Des Moines Register - Romney: Reform Immigration, Allow Students To Stay
By: Maggie O'Brien
Republican presidential candidate Mitt Romney told about 300 southwest Iowa supporters Thursday that he maintains his tough stance on illegal immigration but proposes offering foreign students attending U.S. colleges and universities the chance to remain legally in the country upon graduation.
"Our immigration laws are upside-down," Romney said. "It makes no sense at all that we have concrete borders with people who have skills and education, but we're wide open to people who have neither."
The former Massachusetts governor, who spoke at an invitation-only luncheon at the Mid-America Center in Council Bluffs, has criticized Democrats as well as Republican rivals for their views on immigration. He has said he opposes a proposal by Republican presidential candidate Sen. John McCain that would grant some illegal immigrants citizenship.
"I don't think there should be a pathway to citizenship for people who are here illegally," Romney said.
Romney is credited with rescuing the 2002 Winter Olympics in Salt Lake City from certain bankruptcy after taking over as president and CEO. He served one term as governor - from 2002 until January of this year - and announced his candidacy for president a month later.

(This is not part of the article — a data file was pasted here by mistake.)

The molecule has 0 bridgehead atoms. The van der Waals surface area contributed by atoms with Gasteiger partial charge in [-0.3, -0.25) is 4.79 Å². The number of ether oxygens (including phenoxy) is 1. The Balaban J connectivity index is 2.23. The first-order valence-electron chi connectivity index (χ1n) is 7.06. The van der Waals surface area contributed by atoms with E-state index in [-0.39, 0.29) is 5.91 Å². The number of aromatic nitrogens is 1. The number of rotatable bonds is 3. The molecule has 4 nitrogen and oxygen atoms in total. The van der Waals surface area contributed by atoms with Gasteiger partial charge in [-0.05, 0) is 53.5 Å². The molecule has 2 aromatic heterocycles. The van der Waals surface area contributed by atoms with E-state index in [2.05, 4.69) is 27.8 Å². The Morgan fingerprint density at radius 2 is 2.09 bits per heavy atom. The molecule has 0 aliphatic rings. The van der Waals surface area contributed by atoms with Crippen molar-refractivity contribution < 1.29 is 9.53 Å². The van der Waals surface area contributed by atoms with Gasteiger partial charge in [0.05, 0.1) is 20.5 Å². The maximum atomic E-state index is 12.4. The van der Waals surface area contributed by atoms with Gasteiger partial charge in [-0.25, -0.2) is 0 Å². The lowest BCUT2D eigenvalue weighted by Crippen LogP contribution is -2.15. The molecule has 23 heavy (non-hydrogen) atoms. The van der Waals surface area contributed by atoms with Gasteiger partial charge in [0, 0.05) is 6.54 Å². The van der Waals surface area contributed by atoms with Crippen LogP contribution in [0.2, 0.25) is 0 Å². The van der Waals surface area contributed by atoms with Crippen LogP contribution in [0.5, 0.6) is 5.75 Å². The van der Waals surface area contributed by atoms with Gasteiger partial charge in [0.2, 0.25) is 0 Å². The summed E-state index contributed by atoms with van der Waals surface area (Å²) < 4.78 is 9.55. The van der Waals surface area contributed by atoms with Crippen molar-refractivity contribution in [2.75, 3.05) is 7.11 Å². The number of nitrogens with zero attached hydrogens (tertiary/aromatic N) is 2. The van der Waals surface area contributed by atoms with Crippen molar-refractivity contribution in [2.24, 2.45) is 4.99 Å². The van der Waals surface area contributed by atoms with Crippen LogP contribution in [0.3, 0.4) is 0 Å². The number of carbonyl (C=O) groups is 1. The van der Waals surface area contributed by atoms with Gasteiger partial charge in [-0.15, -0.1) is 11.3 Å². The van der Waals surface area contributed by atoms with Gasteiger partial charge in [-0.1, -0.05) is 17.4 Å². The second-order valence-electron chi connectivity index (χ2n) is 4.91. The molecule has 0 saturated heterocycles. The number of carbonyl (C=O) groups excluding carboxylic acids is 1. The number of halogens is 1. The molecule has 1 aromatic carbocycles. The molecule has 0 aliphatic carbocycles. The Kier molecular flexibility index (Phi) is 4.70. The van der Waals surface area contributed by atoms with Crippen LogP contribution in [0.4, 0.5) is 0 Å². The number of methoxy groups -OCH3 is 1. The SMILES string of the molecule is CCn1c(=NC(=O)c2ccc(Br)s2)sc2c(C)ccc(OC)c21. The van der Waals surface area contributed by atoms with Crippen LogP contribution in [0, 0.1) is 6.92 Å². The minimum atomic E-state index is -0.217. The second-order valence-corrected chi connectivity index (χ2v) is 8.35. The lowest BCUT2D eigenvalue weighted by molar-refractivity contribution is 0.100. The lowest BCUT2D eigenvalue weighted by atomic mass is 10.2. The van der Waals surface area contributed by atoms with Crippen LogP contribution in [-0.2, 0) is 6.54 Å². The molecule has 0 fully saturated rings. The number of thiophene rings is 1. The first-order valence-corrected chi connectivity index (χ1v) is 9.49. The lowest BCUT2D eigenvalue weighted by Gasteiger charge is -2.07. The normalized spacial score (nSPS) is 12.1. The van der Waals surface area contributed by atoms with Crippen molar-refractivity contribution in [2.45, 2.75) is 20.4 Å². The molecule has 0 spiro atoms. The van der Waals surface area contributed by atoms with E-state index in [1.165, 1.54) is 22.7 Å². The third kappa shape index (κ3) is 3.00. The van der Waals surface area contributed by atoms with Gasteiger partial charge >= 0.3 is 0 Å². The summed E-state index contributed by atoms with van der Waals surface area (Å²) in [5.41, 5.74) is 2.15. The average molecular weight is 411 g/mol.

Romney worked the room as the luncheon continued, greeting Republican guests who ranged from Treynor High School students to retirees.
"The best part of my day is shaking your hand, table to table," he told the crowd.
He briefly attacked Democratic rivals Hillary Clinton, Barack Obama and John Edwards, saying they lack the leadership qualities necessary to lead in the White House.
"The presidency of the United States is not an 'intern job,' " Romney said. "I'm proud to say that I have led. ... These years of leading and learning have prepared me to make America a more prosperous place for my kids and my grandkids."
Romney said he supports the current administration and U.S. troops in Iraq, but acknowledged that mistakes have been made. He supports a gradual withdrawal of troops because "to leave abruptly now would cause confusion."